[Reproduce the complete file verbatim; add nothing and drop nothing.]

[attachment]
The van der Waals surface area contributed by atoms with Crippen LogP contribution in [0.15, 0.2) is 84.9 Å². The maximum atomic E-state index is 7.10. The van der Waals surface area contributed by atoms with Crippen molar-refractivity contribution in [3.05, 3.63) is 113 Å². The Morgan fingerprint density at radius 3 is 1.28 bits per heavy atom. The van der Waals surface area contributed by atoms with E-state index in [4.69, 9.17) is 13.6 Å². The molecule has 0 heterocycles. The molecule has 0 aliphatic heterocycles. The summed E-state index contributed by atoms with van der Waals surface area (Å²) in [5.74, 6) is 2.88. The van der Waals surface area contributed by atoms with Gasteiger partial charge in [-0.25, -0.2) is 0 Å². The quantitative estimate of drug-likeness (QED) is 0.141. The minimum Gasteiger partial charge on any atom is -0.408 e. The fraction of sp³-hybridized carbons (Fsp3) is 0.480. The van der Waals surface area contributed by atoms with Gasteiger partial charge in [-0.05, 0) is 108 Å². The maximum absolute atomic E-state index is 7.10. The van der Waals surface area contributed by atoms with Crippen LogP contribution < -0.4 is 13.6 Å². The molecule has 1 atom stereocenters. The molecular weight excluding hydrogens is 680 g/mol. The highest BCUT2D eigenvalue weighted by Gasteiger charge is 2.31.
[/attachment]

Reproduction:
The van der Waals surface area contributed by atoms with Crippen LogP contribution in [0.15, 0.2) is 84.9 Å². The maximum atomic E-state index is 7.10. The van der Waals surface area contributed by atoms with Crippen molar-refractivity contribution in [3.05, 3.63) is 113 Å². The Morgan fingerprint density at radius 3 is 1.28 bits per heavy atom. The van der Waals surface area contributed by atoms with E-state index in [4.69, 9.17) is 13.6 Å². The molecule has 0 heterocycles. The molecule has 0 aliphatic heterocycles. The summed E-state index contributed by atoms with van der Waals surface area (Å²) in [5.74, 6) is 2.88. The van der Waals surface area contributed by atoms with Gasteiger partial charge in [-0.25, -0.2) is 0 Å². The quantitative estimate of drug-likeness (QED) is 0.141. The minimum Gasteiger partial charge on any atom is -0.408 e. The fraction of sp³-hybridized carbons (Fsp3) is 0.480. The van der Waals surface area contributed by atoms with Gasteiger partial charge in [-0.05, 0) is 108 Å². The maximum absolute atomic E-state index is 7.10. The van der Waals surface area contributed by atoms with Crippen LogP contribution < -0.4 is 13.6 Å². The molecule has 1 atom stereocenters. The molecular weight excluding hydrogens is 680 g/mol. The highest BCUT2D eigenvalue weighted by Gasteiger charge is 2.31.